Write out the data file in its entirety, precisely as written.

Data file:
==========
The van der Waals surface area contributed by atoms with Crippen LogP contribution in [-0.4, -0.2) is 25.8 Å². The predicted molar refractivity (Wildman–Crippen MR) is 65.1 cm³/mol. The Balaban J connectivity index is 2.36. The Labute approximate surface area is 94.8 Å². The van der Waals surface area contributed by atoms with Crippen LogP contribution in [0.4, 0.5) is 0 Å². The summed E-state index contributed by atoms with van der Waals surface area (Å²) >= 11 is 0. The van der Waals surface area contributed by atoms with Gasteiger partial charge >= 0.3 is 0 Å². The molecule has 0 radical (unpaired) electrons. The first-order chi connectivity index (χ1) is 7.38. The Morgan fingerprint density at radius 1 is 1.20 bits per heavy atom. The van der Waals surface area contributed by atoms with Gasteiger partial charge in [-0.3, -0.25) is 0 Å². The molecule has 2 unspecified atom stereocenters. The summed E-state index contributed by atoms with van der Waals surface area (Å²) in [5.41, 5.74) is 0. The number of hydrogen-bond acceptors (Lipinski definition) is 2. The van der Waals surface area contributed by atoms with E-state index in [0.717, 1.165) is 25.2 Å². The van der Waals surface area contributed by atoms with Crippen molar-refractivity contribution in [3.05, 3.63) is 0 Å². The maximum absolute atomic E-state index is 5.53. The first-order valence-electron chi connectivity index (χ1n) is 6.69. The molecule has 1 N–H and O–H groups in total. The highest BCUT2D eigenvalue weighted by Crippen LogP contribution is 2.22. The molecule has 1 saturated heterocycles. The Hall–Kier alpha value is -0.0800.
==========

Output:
The van der Waals surface area contributed by atoms with Crippen LogP contribution in [-0.4, -0.2) is 25.8 Å². The predicted molar refractivity (Wildman–Crippen MR) is 65.1 cm³/mol. The Balaban J connectivity index is 2.36. The Labute approximate surface area is 94.8 Å². The van der Waals surface area contributed by atoms with Crippen LogP contribution in [0.4, 0.5) is 0 Å². The summed E-state index contributed by atoms with van der Waals surface area (Å²) >= 11 is 0. The van der Waals surface area contributed by atoms with Gasteiger partial charge >= 0.3 is 0 Å². The molecule has 0 radical (unpaired) electrons. The first-order chi connectivity index (χ1) is 7.38. The Morgan fingerprint density at radius 1 is 1.20 bits per heavy atom. The van der Waals surface area contributed by atoms with Gasteiger partial charge in [-0.3, -0.25) is 0 Å². The molecule has 2 unspecified atom stereocenters. The summed E-state index contributed by atoms with van der Waals surface area (Å²) in [5.41, 5.74) is 0. The number of hydrogen-bond acceptors (Lipinski definition) is 2. The van der Waals surface area contributed by atoms with E-state index in [0.717, 1.165) is 25.2 Å². The van der Waals surface area contributed by atoms with Crippen molar-refractivity contribution in [3.05, 3.63) is 0 Å². The maximum absolute atomic E-state index is 5.53. The first-order valence-electron chi connectivity index (χ1n) is 6.69. The molecule has 1 N–H and O–H groups in total. The highest BCUT2D eigenvalue weighted by Crippen LogP contribution is 2.22. The molecule has 1 saturated heterocycles. The Hall–Kier alpha value is -0.0800.